In spirit, a stock repurchase program is pretty straightforward. The idea is that for whatever reason, a publicly traded company decides that the best way to spend its money is on buying back stock instead of using it for, well, anything else. The shares are purchased on the open market and absorbed by the company, effectively increasing the value of the remaining outstanding stock.
But the problem with share repurchases is that like with any other equity transaction, you can unwittingly make a bad trade. For example, Dell Inc. famously botched its buyback strategy and over the course of many years wasted a huge amount of cash by purchasing shares at a high premium. Dell spent nearly every penny it earned buying back stock, transferring the wealth of its business — which it owed either to shareholders or to reinvestment — to speculators, swing traders, or anyone else invested in the company simply to make a quick buck and not for the long haul. The nearly $40-billion fiasco has become the gold standard for what not to do with a buyback program.
So in April, when Apple Inc. (NASDAQ:AAPL) announced that its board of directors had increased the company’s share repurchase authorization from $10 billion to $60 billion, the market summoned the zeitgeist of the Dell fiasco and asked the obvious question: Is this really the best way for Apple to deploy its cash? The authorization created the single largest buyback program in history, so its failure could have a significant impact on the company. On the other hand, its success could increase shareholder value and shake out short-term speculators from the stock, leaving a more attractive core of long-term investors.
Before digging in to whether Apple’s repurchase program has been effective, it’s worth hashing out exactly what makes any repurchase program effective. Perhaps unsurprisingly, Warren Buffett, chairman and CEO of Berkshire Hathaway Inc. (NYSE:BRKA)(NYSE:BRKB), has done a good job setting the parameters.
“There is only one combination of facts that makes it advisable for a company to repurchase its shares,” Buffett wrote in his 1999 letter to shareholders, responding to calls from Berkshire shareholders to implement a buyback program of his own. “First, the company has available funds — cash plus sensible borrowing capacity — beyond the near-term needs of the business and, second, finds its stock selling in the market below its intrinsic value, conservatively-calculated.”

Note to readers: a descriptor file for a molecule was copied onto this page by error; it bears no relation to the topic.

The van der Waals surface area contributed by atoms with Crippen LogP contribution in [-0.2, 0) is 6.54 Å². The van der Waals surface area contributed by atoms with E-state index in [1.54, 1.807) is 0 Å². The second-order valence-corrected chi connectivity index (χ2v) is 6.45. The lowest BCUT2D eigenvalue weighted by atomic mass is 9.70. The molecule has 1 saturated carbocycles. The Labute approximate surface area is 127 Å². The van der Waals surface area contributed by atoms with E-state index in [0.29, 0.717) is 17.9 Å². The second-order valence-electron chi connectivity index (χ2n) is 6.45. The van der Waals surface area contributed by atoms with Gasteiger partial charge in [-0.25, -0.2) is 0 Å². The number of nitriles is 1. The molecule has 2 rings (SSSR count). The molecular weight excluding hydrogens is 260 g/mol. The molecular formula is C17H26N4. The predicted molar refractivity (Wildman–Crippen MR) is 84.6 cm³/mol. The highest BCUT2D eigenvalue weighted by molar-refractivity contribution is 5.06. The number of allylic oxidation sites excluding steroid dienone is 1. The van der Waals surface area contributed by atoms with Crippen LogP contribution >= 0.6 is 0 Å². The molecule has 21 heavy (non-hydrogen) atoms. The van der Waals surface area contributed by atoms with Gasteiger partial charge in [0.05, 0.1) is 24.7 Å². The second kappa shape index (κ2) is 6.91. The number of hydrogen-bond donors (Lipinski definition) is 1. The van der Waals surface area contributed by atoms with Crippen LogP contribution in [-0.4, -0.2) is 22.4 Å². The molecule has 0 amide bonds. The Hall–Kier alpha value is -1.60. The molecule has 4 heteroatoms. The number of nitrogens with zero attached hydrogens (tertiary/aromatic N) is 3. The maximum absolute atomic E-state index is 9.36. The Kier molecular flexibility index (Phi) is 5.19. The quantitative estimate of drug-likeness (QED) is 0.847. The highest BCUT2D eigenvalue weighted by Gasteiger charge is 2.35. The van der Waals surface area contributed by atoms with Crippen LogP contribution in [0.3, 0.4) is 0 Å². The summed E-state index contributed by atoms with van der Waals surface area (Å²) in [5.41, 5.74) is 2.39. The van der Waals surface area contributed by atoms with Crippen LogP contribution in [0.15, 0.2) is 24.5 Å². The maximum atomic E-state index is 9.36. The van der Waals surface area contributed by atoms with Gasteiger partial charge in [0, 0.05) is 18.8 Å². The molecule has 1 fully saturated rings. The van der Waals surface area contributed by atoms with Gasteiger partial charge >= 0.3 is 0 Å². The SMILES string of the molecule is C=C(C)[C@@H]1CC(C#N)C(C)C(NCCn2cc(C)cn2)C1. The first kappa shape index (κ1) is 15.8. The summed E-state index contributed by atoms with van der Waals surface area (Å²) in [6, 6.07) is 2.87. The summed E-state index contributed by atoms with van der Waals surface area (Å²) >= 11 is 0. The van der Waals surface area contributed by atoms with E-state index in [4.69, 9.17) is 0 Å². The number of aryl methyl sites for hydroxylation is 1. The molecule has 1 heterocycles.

In 2011, after about 40 years of shunning buybacks, the board of directors at Berkshire decided the time was finally right. The board authorized the company to repurchase Class A and Class B shares at a price up to a 10 percent premium on the book value of the shares (a premium which was later adjusted). True to his original logic, Buffett’s buyback program met the constraints he outlined 12 years earlier.
When the repurchase was announced, Berkshire had nearly $58 billion in cash, and shares were trading close to book value. The board stated that repurchases would not be made if Berkshire’s consolidated cash equivalent holdings fell below $20 billion. What’s more, the board said that the duration of the program was indefinite, and its members were in no way obligated to purchase any shares at all, if they chose.
“In the opinion of our Board and management, the underlying businesses of Berkshire are worth considerably more than this amount, though any such estimate is necessarily imprecise,” the repurchase statement said. “If we are correct in our opinion, repurchases will enhance the per-share intrinsic value of Berkshire shares, benefiting shareholders who retain their interest.”
What Buffett did was clearly outline his buyback strategy and why he thought it was a good idea. This reassured investors that Berkshire would only spend money in a way that made sense. To a degree, Apple’s buyback program does the same thing. The release doesn’t reveal the specific constraints that Apple has in mind, but at a glance, CFO Peter Oppenheimer’s comments suggest that he has some in mind.
“We continue to generate cash in excess of our needs to operate the business, invest in our future, and maintain flexibility to take advantage of strategic opportunities,” he said in the announcement. As long as this is true, the repurchase satisfies the first of Buffett’s conditions for buybacks.
The company was unclear about any price constraints on the buyback, which is one reason why some investors are waggling their eyebrows at the program. However, it does look as though the company is exercising its authority to buy on the dip. Apple stock fell more than 8 percent after the company reported fiscal first-quarter earnings that were apparently not up to snuff. Without missing a beat, Apple — and Carl Icahn, of course — bought up everything that was for sale. Apple CEO Tim Cook revealed shortly after the earnings announcement that it put $14 billion of its share repurchase authorization to use to buy during the dip.
After just a few days, Apple’s stock price recovered from around $500 to more than $540. Assuming the price holds, Apple’s repurchase was well timed, effectively transferring $1.4 billion in regained paper wealth from those investors who sold in a fit of post-earnings skepticism to those who decided to hold on to the stock. A larger repurchase made in 2013 had a similar effect.
If Apple continues to purchase shares when they are relatively cheap, as it has done so far, the program will continue to be a boon for long-term investors.